Germany’s interior minister Thomas de Maiziere has been named successor to Karl-Theodor zu Guttenberg following his high-profile resignation as defense minister.
de Maiziere is one of the few political heavyweights who could have succeeded Guttenberg
German Interior Minister Thomas de Maiziere has been named as new defense minister a day after the sensational resignation of Karl-Theodor zu Guttenberg from the post following weeks of pressure over a plagiarism scandal.
Hans-Peter Friedrich, who headed the committee for the Christian Social Union (CSU), is to move into the cabinet to take over de Maiziere's role in the Interior Ministry. The post of defense minister had previously been promised to the CSU, and the cabinet reshuffle has taken place in order to guarantee the CSU another major portfolio.
The German government was scrambling Wednesday to come to terms with Guttenberg’s resignation after he became embroiled in weeks of scandal over allegations of plagiarism in his Ph.D. thesis.
During a campaign rally in Baden-Württemberg state late Tuesday, Chancellor Angela Merkel shot back at the opposition, saying that critics did not want to strengthen academic values, but instead had sought to undermine her Christian Democrat party (CDU) and its Bavarian sister-party, the CSU - of which Guttenberg is a member - by launching a tirade against her defense minister.
Merkel said the CDU should not let anyone tell them what integrity and honor means. "Rarely has Germany seen so much self-righteousness and dishonesty," the chancellor said.
Merkel was criticized for her defense of Guttenberg
The leader of the opposition Social Democrats, Sigmar Gabriel, praised the criticism of Guttenberg that came from within the CDU and kept up the growing barrage of follow-on attacks on Merkel over her handling of the affair. He told the Passauer Neue Presse regional newspaper that Merkel's conduct throughout the affair had trivialized the importance of political office.
"Angela Merkel has given the impression that government members are above the law," he said.
CDU parliamentary leader Peter Altmaier came to the chancellor’s defense over her handling of the Guttenberg affair, telling public broadcaster Deutschlandfunk she "acted very wisely and led strongly."
Cabinet shake-up on the cards
Ironically, the loss of Guttenberg from Merkel's cabinet is likely to have an adverse effect on the popularity of a government that has struggled for widespread support since being reelected in 2009.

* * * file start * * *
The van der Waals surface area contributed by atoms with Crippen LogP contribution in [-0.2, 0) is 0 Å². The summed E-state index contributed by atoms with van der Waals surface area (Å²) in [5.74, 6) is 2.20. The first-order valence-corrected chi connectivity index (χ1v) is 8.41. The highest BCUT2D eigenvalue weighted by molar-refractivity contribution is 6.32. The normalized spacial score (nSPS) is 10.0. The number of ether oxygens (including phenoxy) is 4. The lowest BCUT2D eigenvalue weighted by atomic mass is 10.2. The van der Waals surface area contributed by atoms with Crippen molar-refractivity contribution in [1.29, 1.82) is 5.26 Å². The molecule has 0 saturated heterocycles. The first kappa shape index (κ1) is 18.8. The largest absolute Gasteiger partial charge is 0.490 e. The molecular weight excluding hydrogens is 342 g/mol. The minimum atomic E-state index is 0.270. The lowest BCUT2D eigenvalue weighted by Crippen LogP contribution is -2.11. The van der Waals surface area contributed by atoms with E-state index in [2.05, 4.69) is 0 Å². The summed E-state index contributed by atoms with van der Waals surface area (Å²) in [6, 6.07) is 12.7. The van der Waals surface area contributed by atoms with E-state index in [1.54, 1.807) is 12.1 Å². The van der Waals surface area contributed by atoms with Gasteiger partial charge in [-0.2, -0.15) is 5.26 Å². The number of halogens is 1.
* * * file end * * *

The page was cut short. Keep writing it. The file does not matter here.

Guttenberg, 39, was seen as one of the most popular politicians in Germany, and was tipped as a future chancellor.
Opposition leader Gabriel has kept up attacks on Merkel
New Interior Minister Hans-Peter Friedrich had earlier tried to talk down comments that his CSU party was ill-equipped to replace the high-profile Guttenberg.
He went on to attack the intense criticism leveled at Guttenberg by opposition groups, which he labeled "immoderate and hateful." He held out hopes that Guttenberg's political career was not at an end, saying he believed "he is still the one for many people."
According to a poll by public broadcaster ARD, only a slim majority of 53 percent of respondents thought Guttenberg should have resigned his post.
However, a much lower percentage polled believed Guttenberg should not return to the political arena, while some 72 percent said they thought he should make a comeback in the future.
Hans-Peter Friedrich has not confirmed whether he was considering the defense portfolio
Meanwhile, the president of the German Association of University Professors and Lecturers, Bernhard Kempen, has said academia was relieved to hear of Guttenberg's resignation.
"It would have been bad if the impression had hardened that lies and deception pervaded academia and that this remained without consequences for one's professional career," he told the Rheinische Post daily. "We were outraged by the marginalization of academia."
Ruediger Bormann, president of Bayreuth University, told the Berliner Zeitung daily that Guttenberg's decision to step down took some pressure off the university's investigatory commission.
Bormann said the commission would carefully investigate all the accusations of plagiarism against Guttenberg.
"In my view it is not a foregone conclusion," Bormann said. "In contrast, it's a debatable question."
Bormann added that the results of the commission's investigation could be of interest to the public prosecutor.
Author: Darren Mara, Spencer Kimball (Reuters, AFP, dpa)
Editor: Susan Houlton